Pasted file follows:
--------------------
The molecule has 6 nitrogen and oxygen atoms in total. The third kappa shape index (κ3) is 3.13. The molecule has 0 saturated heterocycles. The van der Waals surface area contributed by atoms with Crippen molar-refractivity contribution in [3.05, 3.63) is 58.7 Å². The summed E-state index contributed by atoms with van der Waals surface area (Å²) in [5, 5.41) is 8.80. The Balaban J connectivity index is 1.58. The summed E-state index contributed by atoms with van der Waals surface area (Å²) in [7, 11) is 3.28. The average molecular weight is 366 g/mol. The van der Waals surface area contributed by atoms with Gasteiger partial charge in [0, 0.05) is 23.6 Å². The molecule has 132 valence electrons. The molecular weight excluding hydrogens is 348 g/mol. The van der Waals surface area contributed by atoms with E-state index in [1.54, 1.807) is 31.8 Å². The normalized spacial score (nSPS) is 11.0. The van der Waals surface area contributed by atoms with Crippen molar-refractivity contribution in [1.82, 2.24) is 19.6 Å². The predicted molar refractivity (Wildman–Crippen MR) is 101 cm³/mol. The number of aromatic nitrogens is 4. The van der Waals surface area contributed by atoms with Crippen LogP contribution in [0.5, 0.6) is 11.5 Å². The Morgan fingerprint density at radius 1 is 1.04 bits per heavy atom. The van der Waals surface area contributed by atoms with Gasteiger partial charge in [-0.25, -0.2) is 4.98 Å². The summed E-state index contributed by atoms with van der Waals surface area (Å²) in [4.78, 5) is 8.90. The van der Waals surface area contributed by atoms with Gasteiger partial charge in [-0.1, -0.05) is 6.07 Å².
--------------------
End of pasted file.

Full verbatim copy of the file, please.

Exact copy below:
The molecule has 6 nitrogen and oxygen atoms in total. The third kappa shape index (κ3) is 3.13. The molecule has 0 saturated heterocycles. The van der Waals surface area contributed by atoms with Crippen molar-refractivity contribution in [3.05, 3.63) is 58.7 Å². The summed E-state index contributed by atoms with van der Waals surface area (Å²) in [5, 5.41) is 8.80. The Balaban J connectivity index is 1.58. The summed E-state index contributed by atoms with van der Waals surface area (Å²) in [7, 11) is 3.28. The average molecular weight is 366 g/mol. The van der Waals surface area contributed by atoms with Gasteiger partial charge in [0, 0.05) is 23.6 Å². The molecule has 132 valence electrons. The molecular weight excluding hydrogens is 348 g/mol. The van der Waals surface area contributed by atoms with E-state index in [1.54, 1.807) is 31.8 Å². The normalized spacial score (nSPS) is 11.0. The van der Waals surface area contributed by atoms with Crippen molar-refractivity contribution in [1.82, 2.24) is 19.6 Å². The predicted molar refractivity (Wildman–Crippen MR) is 101 cm³/mol. The number of aromatic nitrogens is 4. The van der Waals surface area contributed by atoms with Crippen LogP contribution in [0.5, 0.6) is 11.5 Å². The Morgan fingerprint density at radius 1 is 1.04 bits per heavy atom. The van der Waals surface area contributed by atoms with Gasteiger partial charge in [-0.25, -0.2) is 4.98 Å². The summed E-state index contributed by atoms with van der Waals surface area (Å²) in [4.78, 5) is 8.90. The van der Waals surface area contributed by atoms with Gasteiger partial charge in [-0.1, -0.05) is 6.07 Å².